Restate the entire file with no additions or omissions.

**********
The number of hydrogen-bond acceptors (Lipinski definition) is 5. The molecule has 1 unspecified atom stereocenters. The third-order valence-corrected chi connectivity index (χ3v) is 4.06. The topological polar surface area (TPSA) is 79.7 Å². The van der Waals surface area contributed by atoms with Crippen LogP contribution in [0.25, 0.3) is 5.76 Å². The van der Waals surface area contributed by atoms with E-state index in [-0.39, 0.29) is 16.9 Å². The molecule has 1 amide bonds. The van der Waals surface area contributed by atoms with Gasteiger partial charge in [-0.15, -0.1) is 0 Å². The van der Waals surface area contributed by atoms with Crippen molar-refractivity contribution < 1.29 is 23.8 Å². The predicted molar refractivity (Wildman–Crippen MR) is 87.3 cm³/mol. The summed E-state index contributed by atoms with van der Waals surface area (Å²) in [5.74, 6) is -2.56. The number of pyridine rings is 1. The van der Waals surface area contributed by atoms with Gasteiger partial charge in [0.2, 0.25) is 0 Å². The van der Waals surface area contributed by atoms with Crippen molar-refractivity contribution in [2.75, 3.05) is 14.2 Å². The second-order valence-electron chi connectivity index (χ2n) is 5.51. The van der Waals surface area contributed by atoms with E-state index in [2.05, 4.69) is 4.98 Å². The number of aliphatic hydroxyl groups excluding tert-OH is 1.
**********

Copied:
The number of hydrogen-bond acceptors (Lipinski definition) is 5. The molecule has 1 unspecified atom stereocenters. The third-order valence-corrected chi connectivity index (χ3v) is 4.06. The topological polar surface area (TPSA) is 79.7 Å². The van der Waals surface area contributed by atoms with Crippen LogP contribution in [0.25, 0.3) is 5.76 Å². The van der Waals surface area contributed by atoms with E-state index in [-0.39, 0.29) is 16.9 Å². The molecule has 1 amide bonds. The van der Waals surface area contributed by atoms with Gasteiger partial charge in [-0.15, -0.1) is 0 Å². The van der Waals surface area contributed by atoms with Crippen molar-refractivity contribution < 1.29 is 23.8 Å². The predicted molar refractivity (Wildman–Crippen MR) is 87.3 cm³/mol. The summed E-state index contributed by atoms with van der Waals surface area (Å²) in [5.74, 6) is -2.56. The number of pyridine rings is 1. The van der Waals surface area contributed by atoms with Gasteiger partial charge in [0.2, 0.25) is 0 Å². The van der Waals surface area contributed by atoms with Crippen molar-refractivity contribution in [2.75, 3.05) is 14.2 Å². The second-order valence-electron chi connectivity index (χ2n) is 5.51. The van der Waals surface area contributed by atoms with E-state index in [2.05, 4.69) is 4.98 Å². The number of aliphatic hydroxyl groups excluding tert-OH is 1.